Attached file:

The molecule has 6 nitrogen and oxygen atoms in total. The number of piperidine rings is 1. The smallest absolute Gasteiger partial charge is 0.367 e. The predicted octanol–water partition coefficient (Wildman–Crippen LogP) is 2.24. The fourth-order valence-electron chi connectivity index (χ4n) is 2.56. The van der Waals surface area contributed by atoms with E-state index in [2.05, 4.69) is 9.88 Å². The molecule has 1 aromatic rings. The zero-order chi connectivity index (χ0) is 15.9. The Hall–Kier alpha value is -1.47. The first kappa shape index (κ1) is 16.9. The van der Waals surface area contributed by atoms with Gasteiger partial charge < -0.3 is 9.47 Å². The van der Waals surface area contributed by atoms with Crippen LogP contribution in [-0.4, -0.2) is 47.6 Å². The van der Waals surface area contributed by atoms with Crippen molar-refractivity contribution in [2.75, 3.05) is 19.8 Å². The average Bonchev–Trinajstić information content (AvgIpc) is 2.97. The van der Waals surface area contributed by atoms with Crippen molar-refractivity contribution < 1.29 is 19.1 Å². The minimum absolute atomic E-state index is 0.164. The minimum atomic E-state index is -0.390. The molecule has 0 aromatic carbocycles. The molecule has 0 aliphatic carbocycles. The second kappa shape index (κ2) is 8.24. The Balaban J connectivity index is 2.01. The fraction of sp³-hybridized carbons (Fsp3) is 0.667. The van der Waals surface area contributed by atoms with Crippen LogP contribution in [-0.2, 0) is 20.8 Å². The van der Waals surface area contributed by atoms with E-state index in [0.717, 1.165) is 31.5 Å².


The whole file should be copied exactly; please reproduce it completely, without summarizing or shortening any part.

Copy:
The molecule has 6 nitrogen and oxygen atoms in total. The number of piperidine rings is 1. The smallest absolute Gasteiger partial charge is 0.367 e. The predicted octanol–water partition coefficient (Wildman–Crippen LogP) is 2.24. The fourth-order valence-electron chi connectivity index (χ4n) is 2.56. The van der Waals surface area contributed by atoms with E-state index in [2.05, 4.69) is 9.88 Å². The molecule has 1 aromatic rings. The zero-order chi connectivity index (χ0) is 15.9. The Hall–Kier alpha value is -1.47. The first kappa shape index (κ1) is 16.9. The van der Waals surface area contributed by atoms with Gasteiger partial charge < -0.3 is 9.47 Å². The van der Waals surface area contributed by atoms with Crippen LogP contribution in [-0.4, -0.2) is 47.6 Å². The van der Waals surface area contributed by atoms with Crippen molar-refractivity contribution in [2.75, 3.05) is 19.8 Å². The average Bonchev–Trinajstić information content (AvgIpc) is 2.97. The van der Waals surface area contributed by atoms with Crippen molar-refractivity contribution < 1.29 is 19.1 Å². The minimum absolute atomic E-state index is 0.164. The minimum atomic E-state index is -0.390. The molecule has 0 aromatic carbocycles. The molecule has 0 aliphatic carbocycles. The second kappa shape index (κ2) is 8.24. The Balaban J connectivity index is 2.01. The fraction of sp³-hybridized carbons (Fsp3) is 0.667. The van der Waals surface area contributed by atoms with Crippen LogP contribution in [-0.2, 0) is 20.8 Å². The van der Waals surface area contributed by atoms with E-state index in [0.717, 1.165) is 31.5 Å².